As a long-time registered Democrat from age 18 in 1980 until about. 2011, I then became a registered.Independent in 2013 because neither party fully represented my views. In about 2013 I reluctantly registered as a Republican, although I very frequently disagree with typical Republican party policies. I oppose capital punishment, favor stringent gun control laws, and favor reasonable laws and regulations to protect our environment. I favor war only after all diplomatic efforts have been exhausted. Civilians must never be.deliberately targeted, and I believe the use of nuclear weapons would be horribly immoral. I favor reasonable government assistance to the millions of Americans in need. Among many others, these include people who are disabled (I 'm a retired Special Education teacher who worked with children with brain damage, physical disabilities, and/or behavior disorders), the homeless, senior citizens, the mentally ill, veterans, the seriously ill, people addicted to drugs (either illegal or legal), victims of human trafficking (forced prostitution or forced labor), abused children, and battered women of men. I don't want to be sexist or engage in stereotyping, but I believe women are likely to be battered than men. I support immigration reform and oppose the separation of children from their parents. When I worked in a group home with disabled men, several of my co-workers were immigrants from Liberia. They had fled from a brutal civil war seeking a better life for themselves and their families. Although unpopular, I support providing a pathway for citizenship for illegal immigrants. First, because many are fleeing from violence or extreme poverty in their native countries. Second, many immigrants are gainfully employed at difficult jobs that many native born Americans are averse to performing (such as agricultural work). Also, I know several Muslims, and have read a good book called "A Brief History of Islam ." With the exception of a small minority of Muslim terrorists ( including the Islamic State/ISIS which fortunately is deteriorating in numbers and influence and Boko Haram, a Muslim terrorist group primarily active in African nations) I believe most Muslims are good, peaceful people, so I oppose the wholesale denial of admitting people from Muslim-majority nations into our country. However, I do believe that maximum legal protection should be restored to the unborn. The 1973 U. S. Supreme Court decisions Roe v. Wade and Doe v. Bolton legalized the violence of abortion for any reason up until the time the unborn infant (or fetus, which is latin for "young one" ) is viable. As noted in a recent article in the Washington Post, according to the respected Gallup poll, as has been largely true for years, only about 25-30% of Americans favor legal abortion for any reason, about 20% oppose all legal abortions, and about 50-55% favor legal abortion only under "some circumstances." It was stated in the Post article, but Gallup has found that if this group of Americans polled, among this group legal abortion is opposed for most reasons. While I don't believe legal rights necessarily are based on majority opinion ( at one point in our nation's history-in the early and even mid-19th century, the majority of Americans either supported or were indifferent to legal slavery) the respected Gallup poll demonstrates that a significant majority of American women and men oppose our present laws that favor legal abortion for any reason. Also, polls,indicate that many people of different faiths oppose legal abortion-on-demand. In addition to the anti-abortion views of many Catholics, surveys demonstrate that the majority of evangelical Christians, as well as members of the Lutheran Church Missouri-Synod, Orthodox Christians, members,of the Church of Jesus Christ of Latter Day Saints, Orthodox Jews, and Muslims oppose legal abortion under most circumstances. Also, many mainline Protestants favor significant legal restrictions on abortion. I have always supported a constitutional amendment to restore legal protection from fertilization to natural death, except under the rate circumstances needed to prevent the death of the pregnant woman. However, as has been pointed out by the former representative of the Catholic Bishops Pro-life Committee (by the way, I assume he was quoted because America is a Catholic publication, but I think given that the pro-life movement in my experience has supporters of many different faiths, that a pro-life supporter of another faith should have been quoted) overturning Roe and Doe will return abortion regulations to the states, where our elected representatives will make the laws. This will, unfortunately in my view, mean the legal killing of the innocent unborn will continue in many circumstances in many states. However, it's likely that state laws which prohibit tax-funded abortions under most circumstances, bans on particularly brutal, inhumane late term abortions, parental consent for minor girls (with the possibility of a judicial bypass) and informed consent (providing women with information about adoption, child support laws, and the option to view their ultrasound, and the possible effects of both abortion and childbirth) will be maintained or passed. Roe v. Wade has been criticized by many legal scholars, even those who favor legal abortion, as being poorly reasoned. Professor Mary Ann Glendon, in an excellent book which I read, "Rights Talk: The Impoverishment of Political Discourse," which examined many different issues, noted that Professor Laurence Tribe, who supports legal abortion, felt that Roe was poorly reasoned and went considerably beyond a reasonable interpretation of the Constitution in its implications . Justice Ruth Bader Gingsburg, some years ago, stated that she believed Roe was too broad in legalizing abortion. In another excellent book that I read, "Rights of Life: The Scientific Evidence of Life Before Birth," obstetrician /gynecologist Landrum Shettles, M.D. (who incidentally isn't a Catholic and supports legal contraception that isn't abortive in nature) makes a compelling case that abortion kills a human being based on the science of biology. As he puts it, Roe came about based on "sociology, not biology." He notes that his friend, the late Alan Guttmacher, M. D. , who was a former President of Planned Parenthood, acknowledged that a new human being came into existence at fertilization. He did eventually reverse his position, but as Dr. Shettles noted, it was most likely based on cultural considerations. Shettles also notes that an editorial in the California Journal of Medicine in 1970, while favoring the legalization of abortion acknowledged that abortion killed a human being, but that it was "necessary" to present the so-called abortion rights arguments in socially acceptable terms. In 1963, in a pamphlet titled "Plan Your Family for Health and Happiness," Planned Parenthood stated, " An abortion kills the life of a baby after it has begun. " Yet less than a decade later, Planned Parenthood, which now performs over 330,000 of the almost 1 million abortions performed annually in our nation, reversed it's position. I hardly think that this reversal was due to any new biological information. In fact, the physician who "created" the first "test tube/in vitro fertilization" baby, Dr. Steptoe, was quoted as saying words to the effect in 1 978 (which I believe-please correct me, the date may be off by a year) that "I saw her" when she was a few cells, and I saw her when she was born, and "she (meaning Louise Brown, the first baby conceived by in vitro fertilization) was "beautiful" then, and she's beautiful now. Faye Wattleton, the president of Planned Parenthood from 1987-1992, admitted in an interview with Ms. Magazine (May/June 1997), " I think we have deluded ourselves into believing that people don't know that abortion is killing. So any pretense that abortion is not me is a sign of our ambivalence, a signal that we cannot say yes, it kills a fetus. " Author Naomi Wolf, also a supporter of legal abortion, said in The New Republic (October 16, 1995), "Clinging to a rhetoric about abortion in which there is no life and no death, we entangle our beliefs in a language of self-delusions, fibs, and evasions...We need to contextualize the right to defend abortion rights within a moral framework that admits that the death of a fetus is a real death." Philosopher Peter Singer, another legal abortion advocate, in his book " Practical Ethics, " (1993), states, "...,there is no doubt that the first moments of its existence an embryo conceived from human sperm and eggs is a human being." Many more confirmations that fertilization is the beginning of a new human being could be provided. One more hopefully will suffice. Keith L. Moore, in his 2 008 book "Before We Were Born: Essentials of Embryology," noted that " (the zygote), formed by the union of an occyte and a sperm, is the beginning of a new human being. " Another excellent book that I read was "Aborting America," ( 1979), which at the time was praised by America. Written by Bernard Nathanson, M. D., he was an atheist of Jewish heritage, a gynecologist who was a co-founder of what's now known as NARAL Pro-choice America, and for about 18 months in the early 1970's was the medical director of what at the time in New York City was the largest abortion facility in the Western world. He personally performed about 5,000 abortions, and in his words "presided over" 75,000 abortions. He presented both arguments for and against legal abortions, though even as an atheist he acknowledged based on biological evidence that the unborn were human beings at the early stages of life (he used the euphemism "alpha" to return to an unborn human/embryo/fetus). At that time he still favo red legal abortion under most circumstances, although he did favor significant legal restrictions. Dr. Nathanson over a period of many years became an agnostic, a believer in a Supreme Being, and finally converted to the Catholic faith. But I think it's significant that Nathanson concluded that abortion was the deliberate killing of a human being while he was still an atheist, based on biological evidence. I heard a compelling speech by Dr.. Nathanson years ago at the University of Delaware in which he provided convincing arguments against legal abortion (frankly, I don't know if he had converted to the Catholic faith at that point). In "Aborting America," Dr. Nathaniel admitted that the number of deaths that he and NARAL claimed resulted from women dying from illegal abortions was " greatly exaggerated. " He said he assumed that most of his "abortion rights" colleagues also knew the numbers were false, but that they justified the fabrication because they knew the exaggerated numbers would impress lawmakers. Of course, the death of a pregnant woman from an illegal abortion is tragic. But I'd like to make several points. First, many many thousands of Americans die every year from drug overdoses (whether from illegal drugs such as cocaine, heroin, or other drugs or from legal drug overdoses from prescriptions of opoids for pain). Yet I hardly think that we should legalize such drugs. With opoids, the medical community must train doctors to not overprescribe opoids for pain, and perhaps the government could enact legal penalties such as large fines for doctors who deliberately overprescribe drugs. Also, according to Time (November 6, 2017) firearm-related deaths rose in 2016 "largely due to spikes in gun violence in major cities like Chicago" according to the Centers for Disease Control and Prevention. In 2016,_there were more than38,000 gun-related deaths-- 4,000 more than in 2015. About two-thirds of gun violence deaths are suicides. Again, although I support stringent gun control laws to hopefully help save some human lives, it seems clear that despite laws, people will always to one extent of another murder other people with guns (or by other means). Personally, I feel strongly about gun violence, as I strongly oppose the violence of legal abortion. When my Dad died in 1994, I discovered a handgun in his bank safety deposit box (I presume it belonged to my late Uncle--my Dad, although a Navy veteran, basically abhorred guns as he also opposed legal abortion). I immediately turned the gun into my local police department. Perhaps community gun but back programs with payment for each gun turned into the police would be helpful.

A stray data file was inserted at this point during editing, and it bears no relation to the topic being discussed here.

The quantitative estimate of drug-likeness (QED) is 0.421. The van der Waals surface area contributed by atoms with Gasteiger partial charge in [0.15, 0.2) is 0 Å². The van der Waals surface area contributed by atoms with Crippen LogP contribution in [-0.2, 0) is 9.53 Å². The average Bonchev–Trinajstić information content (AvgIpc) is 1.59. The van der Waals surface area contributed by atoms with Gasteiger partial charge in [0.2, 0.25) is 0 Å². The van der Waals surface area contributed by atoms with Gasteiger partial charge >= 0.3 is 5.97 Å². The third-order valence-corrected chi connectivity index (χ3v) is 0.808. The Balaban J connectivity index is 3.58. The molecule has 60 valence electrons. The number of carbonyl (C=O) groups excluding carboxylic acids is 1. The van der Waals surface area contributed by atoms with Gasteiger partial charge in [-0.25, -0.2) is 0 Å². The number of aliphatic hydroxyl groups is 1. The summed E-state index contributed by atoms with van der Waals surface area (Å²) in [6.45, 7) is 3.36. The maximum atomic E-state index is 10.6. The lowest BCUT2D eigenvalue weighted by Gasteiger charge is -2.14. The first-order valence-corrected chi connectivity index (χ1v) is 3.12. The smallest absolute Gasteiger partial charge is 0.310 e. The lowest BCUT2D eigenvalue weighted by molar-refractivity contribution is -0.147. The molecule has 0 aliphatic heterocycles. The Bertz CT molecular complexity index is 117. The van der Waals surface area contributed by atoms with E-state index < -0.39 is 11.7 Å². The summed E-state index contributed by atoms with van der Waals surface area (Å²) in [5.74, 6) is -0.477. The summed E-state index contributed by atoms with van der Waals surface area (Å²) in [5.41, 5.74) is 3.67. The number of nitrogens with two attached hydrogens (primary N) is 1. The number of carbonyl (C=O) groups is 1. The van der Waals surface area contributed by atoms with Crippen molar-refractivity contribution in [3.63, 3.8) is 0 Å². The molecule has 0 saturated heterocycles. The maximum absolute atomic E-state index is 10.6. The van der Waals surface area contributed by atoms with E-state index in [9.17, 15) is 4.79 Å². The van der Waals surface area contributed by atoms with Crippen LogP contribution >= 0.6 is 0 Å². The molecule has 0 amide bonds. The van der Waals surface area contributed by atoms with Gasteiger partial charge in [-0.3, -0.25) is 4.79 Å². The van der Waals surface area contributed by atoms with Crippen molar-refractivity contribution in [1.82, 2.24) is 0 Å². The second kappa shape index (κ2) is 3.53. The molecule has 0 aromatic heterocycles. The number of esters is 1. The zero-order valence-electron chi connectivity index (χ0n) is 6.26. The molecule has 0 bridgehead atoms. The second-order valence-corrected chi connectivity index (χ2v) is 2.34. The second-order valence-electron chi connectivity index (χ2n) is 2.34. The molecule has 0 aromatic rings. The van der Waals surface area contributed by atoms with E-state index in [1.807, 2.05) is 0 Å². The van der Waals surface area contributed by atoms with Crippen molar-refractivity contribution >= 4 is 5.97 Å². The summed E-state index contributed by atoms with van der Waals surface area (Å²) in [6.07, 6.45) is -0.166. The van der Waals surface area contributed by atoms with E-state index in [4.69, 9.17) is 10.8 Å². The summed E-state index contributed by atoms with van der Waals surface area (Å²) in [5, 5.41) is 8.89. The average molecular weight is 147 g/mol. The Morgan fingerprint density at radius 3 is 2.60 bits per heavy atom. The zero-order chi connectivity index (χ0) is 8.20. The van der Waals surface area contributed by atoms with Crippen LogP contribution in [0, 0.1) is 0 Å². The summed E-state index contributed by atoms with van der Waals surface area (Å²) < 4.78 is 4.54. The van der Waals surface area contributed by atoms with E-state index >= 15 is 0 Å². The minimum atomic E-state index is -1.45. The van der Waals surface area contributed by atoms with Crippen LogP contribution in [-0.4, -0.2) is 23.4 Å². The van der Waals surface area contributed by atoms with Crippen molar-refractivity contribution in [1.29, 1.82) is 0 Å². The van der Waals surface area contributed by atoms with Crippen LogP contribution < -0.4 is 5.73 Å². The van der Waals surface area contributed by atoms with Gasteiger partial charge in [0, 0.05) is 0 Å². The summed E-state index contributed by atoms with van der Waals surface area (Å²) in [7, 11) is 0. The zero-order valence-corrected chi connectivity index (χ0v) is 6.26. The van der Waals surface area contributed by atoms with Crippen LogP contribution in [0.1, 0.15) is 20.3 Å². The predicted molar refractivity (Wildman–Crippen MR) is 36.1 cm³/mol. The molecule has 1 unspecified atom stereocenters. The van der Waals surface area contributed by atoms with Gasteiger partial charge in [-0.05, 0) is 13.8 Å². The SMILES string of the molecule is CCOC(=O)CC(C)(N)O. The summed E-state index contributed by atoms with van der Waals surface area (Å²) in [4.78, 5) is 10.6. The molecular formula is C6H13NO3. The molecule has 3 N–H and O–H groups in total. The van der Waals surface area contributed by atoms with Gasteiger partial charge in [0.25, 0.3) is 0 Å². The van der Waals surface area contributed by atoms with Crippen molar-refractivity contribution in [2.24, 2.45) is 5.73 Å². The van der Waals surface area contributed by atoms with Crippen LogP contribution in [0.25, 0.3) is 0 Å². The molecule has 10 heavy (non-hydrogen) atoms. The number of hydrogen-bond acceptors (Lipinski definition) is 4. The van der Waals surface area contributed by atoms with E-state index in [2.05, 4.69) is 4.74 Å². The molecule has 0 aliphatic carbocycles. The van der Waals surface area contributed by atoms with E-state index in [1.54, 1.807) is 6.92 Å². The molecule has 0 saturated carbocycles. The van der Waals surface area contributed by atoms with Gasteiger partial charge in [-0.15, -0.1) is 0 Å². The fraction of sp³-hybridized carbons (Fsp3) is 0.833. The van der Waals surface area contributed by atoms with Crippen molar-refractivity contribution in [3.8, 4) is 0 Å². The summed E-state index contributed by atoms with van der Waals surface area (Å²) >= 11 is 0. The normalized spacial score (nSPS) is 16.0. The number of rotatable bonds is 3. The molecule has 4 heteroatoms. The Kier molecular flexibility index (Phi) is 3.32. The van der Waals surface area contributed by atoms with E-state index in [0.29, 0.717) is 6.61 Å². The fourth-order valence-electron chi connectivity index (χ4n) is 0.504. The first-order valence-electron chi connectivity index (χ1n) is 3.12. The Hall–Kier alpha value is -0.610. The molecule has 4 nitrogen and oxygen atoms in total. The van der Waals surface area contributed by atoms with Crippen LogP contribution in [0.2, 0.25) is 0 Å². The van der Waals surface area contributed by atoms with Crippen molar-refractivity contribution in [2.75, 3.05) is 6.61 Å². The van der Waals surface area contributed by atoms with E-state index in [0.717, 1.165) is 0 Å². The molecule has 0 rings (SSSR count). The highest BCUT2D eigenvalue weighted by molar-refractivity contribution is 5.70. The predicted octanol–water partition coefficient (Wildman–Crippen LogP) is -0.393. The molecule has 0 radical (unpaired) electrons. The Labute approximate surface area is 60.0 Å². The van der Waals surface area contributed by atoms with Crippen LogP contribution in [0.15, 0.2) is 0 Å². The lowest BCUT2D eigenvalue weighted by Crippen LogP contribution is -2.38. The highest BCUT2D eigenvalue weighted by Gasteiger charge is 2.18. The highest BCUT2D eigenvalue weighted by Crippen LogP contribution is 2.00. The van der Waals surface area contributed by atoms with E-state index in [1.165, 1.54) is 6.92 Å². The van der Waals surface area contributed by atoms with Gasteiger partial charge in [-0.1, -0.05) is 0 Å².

I do have sympathy for women who experience unplanned or difficult pregnancies, as well as women who've had abortions. When I was 19, my 19 year old best friend who was in college found out that his 17 year old girlfriend who was a senior in high school was pregnant. Despite being unmarried and fairly young, as well as still both pursuing their educations, they chose life for their unborn baby (my friend's girlfriend gave birth to a son ) one month after she graduated at 18 from high school ) and they got married nine months later. They were able to complete their educations with hard work and the assistance of their families, friends and (without being immodest), me. I was among a number of people who enjoyed frequently caring for their son, as well as buying him clothing and some toys. My one friendless a,civil engineer, and his wife (who became a close friend) became a pharmacist. Also, my sister's friend became an unmarried mother late in her teenage years after she'd completed high school. Again, it was difficult, but with the support of her family, friends and to a modest extent me (who got clothes for her baby daughter from a crisis pregnancy center) she was happy and in time met a good man (not the father of her baby) who she married. I also know several women who have had abortions. Sadly, one young woman, who was the girlfriend of a friend of mine (who wasn't the father of the developing baby) apparently accepted her violent choice. Another woman, who spoke before my parish pro-life group, had an abortion, regretted her decision, and on occasion spoke about the regret she felt from aborting her unborn baby to other pro-life groups. Finally, the friend who I mentioned who became pregnant in high school and chose life for her baby had an older sister who had an abortion because of an unplanned pregnancy. Although I firmly disagreed with her decision, I didn't (and don't) harbor feelings of "hatred" towards her. In fact, she was very fond of her nephew, and we both enjoyed caring for him. Some years later, she did have a daughter, and raised her as a loving single mother. Although I never discussed her abortion with her, I believe she may have in time regretted her choice. I also know a physician who along with his wife may well be the finest, most Christ-like people that I know (we've lost touch over the years). The doctor founded the first alternative -to-abortion agency in our suburban Philadelphia county in the early 1980's. He and his wife sheltered homeless pregnant women (of different races-they happened to be white) in their home for some time. When neighbors would enquire who their "housemates"_of different races were, he would joke that the women were di stant relatives. The doctor also persuaded a county Catholic hospital administered by the Sisters of Mercy some years later ( for a period of time) to provide low cost childbirth to low -income pregnant woman served by the alternative -to abortion agency that he administered. Years later, he became a member of the Board of Directors of "The Mother's Home," a shelter for pregnant women and their born children which provided other compassionate services as well. The home was a former convent, which the parish pastor donated to our county pro-life coalition for the sum of $ 1.00. An anonymous pro-life individual contributed $100,000 to help establish the home. For years I have occasionally contributed modest sums to the home. The doctor's wife not only was a loving mother and spouse, but as a young woman became pregnant after being a victim of rape. She made the courageous decision to give life to her baby and release him for adoption. Finally, this loving couple of devout Catholics adopted an infant who was severely disabled, and I believe was terminally ill as he died not too long after being lovingly cared for by his parents. A cousin of mine many years ago also made a brave loving decision. She was informed a number of months into her pregnancy that her unborn baby had a terminal condition known as anecephaly, in which most of the developing baby's brain is missing. She was informed that she could have an abortion, but despite the heartache involved with carrying an infant who was destined to die not long after birth, she chose life, and her baby did not live long after birth. I don't bring up these people's excruciatingly difficult circumstances to make anyone depressed, but I do think these people not only followed authentic Church teaching, but showed the true spirit of Jesus in being willing to sacrifice comfort in order to be like our Savior who suffered and died for us.